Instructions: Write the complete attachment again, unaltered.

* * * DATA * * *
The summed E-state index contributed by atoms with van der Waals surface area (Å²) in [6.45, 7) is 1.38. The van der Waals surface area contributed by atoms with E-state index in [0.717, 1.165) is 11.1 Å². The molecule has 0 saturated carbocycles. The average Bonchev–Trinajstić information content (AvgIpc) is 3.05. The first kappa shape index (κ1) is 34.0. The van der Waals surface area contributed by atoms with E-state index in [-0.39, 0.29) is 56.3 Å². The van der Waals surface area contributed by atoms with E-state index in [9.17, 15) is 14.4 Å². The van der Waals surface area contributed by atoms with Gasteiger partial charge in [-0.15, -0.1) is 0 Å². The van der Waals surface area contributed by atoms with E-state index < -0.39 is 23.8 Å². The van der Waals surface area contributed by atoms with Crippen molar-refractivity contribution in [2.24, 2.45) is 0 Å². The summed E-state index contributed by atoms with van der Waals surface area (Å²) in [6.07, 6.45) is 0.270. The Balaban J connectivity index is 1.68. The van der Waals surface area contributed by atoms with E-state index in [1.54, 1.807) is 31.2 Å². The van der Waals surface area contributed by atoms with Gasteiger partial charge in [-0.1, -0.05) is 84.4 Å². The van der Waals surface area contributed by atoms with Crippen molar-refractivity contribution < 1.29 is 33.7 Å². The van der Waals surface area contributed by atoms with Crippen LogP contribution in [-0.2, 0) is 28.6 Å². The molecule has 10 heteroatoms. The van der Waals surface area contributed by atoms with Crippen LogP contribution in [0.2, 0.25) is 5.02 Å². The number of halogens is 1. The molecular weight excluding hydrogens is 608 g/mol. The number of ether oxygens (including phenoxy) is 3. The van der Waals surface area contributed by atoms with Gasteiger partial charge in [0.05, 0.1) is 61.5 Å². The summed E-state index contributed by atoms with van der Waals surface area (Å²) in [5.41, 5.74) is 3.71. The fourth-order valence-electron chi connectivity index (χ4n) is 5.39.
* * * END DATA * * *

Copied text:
The summed E-state index contributed by atoms with van der Waals surface area (Å²) in [6.45, 7) is 1.38. The van der Waals surface area contributed by atoms with E-state index in [0.717, 1.165) is 11.1 Å². The molecule has 0 saturated carbocycles. The average Bonchev–Trinajstić information content (AvgIpc) is 3.05. The first kappa shape index (κ1) is 34.0. The van der Waals surface area contributed by atoms with E-state index in [-0.39, 0.29) is 56.3 Å². The van der Waals surface area contributed by atoms with E-state index in [9.17, 15) is 14.4 Å². The van der Waals surface area contributed by atoms with Gasteiger partial charge in [-0.15, -0.1) is 0 Å². The van der Waals surface area contributed by atoms with E-state index < -0.39 is 23.8 Å². The van der Waals surface area contributed by atoms with Crippen molar-refractivity contribution in [2.24, 2.45) is 0 Å². The summed E-state index contributed by atoms with van der Waals surface area (Å²) in [6.07, 6.45) is 0.270. The Balaban J connectivity index is 1.68. The van der Waals surface area contributed by atoms with E-state index in [1.54, 1.807) is 31.2 Å². The van der Waals surface area contributed by atoms with Gasteiger partial charge in [-0.1, -0.05) is 84.4 Å². The van der Waals surface area contributed by atoms with Crippen molar-refractivity contribution < 1.29 is 33.7 Å². The van der Waals surface area contributed by atoms with Crippen LogP contribution in [-0.2, 0) is 28.6 Å². The molecule has 10 heteroatoms. The van der Waals surface area contributed by atoms with Crippen LogP contribution in [0.2, 0.25) is 5.02 Å². The number of halogens is 1. The molecular weight excluding hydrogens is 608 g/mol. The number of ether oxygens (including phenoxy) is 3. The van der Waals surface area contributed by atoms with Gasteiger partial charge in [0.05, 0.1) is 61.5 Å². The summed E-state index contributed by atoms with van der Waals surface area (Å²) in [5.41, 5.74) is 3.71. The fourth-order valence-electron chi connectivity index (χ4n) is 5.39.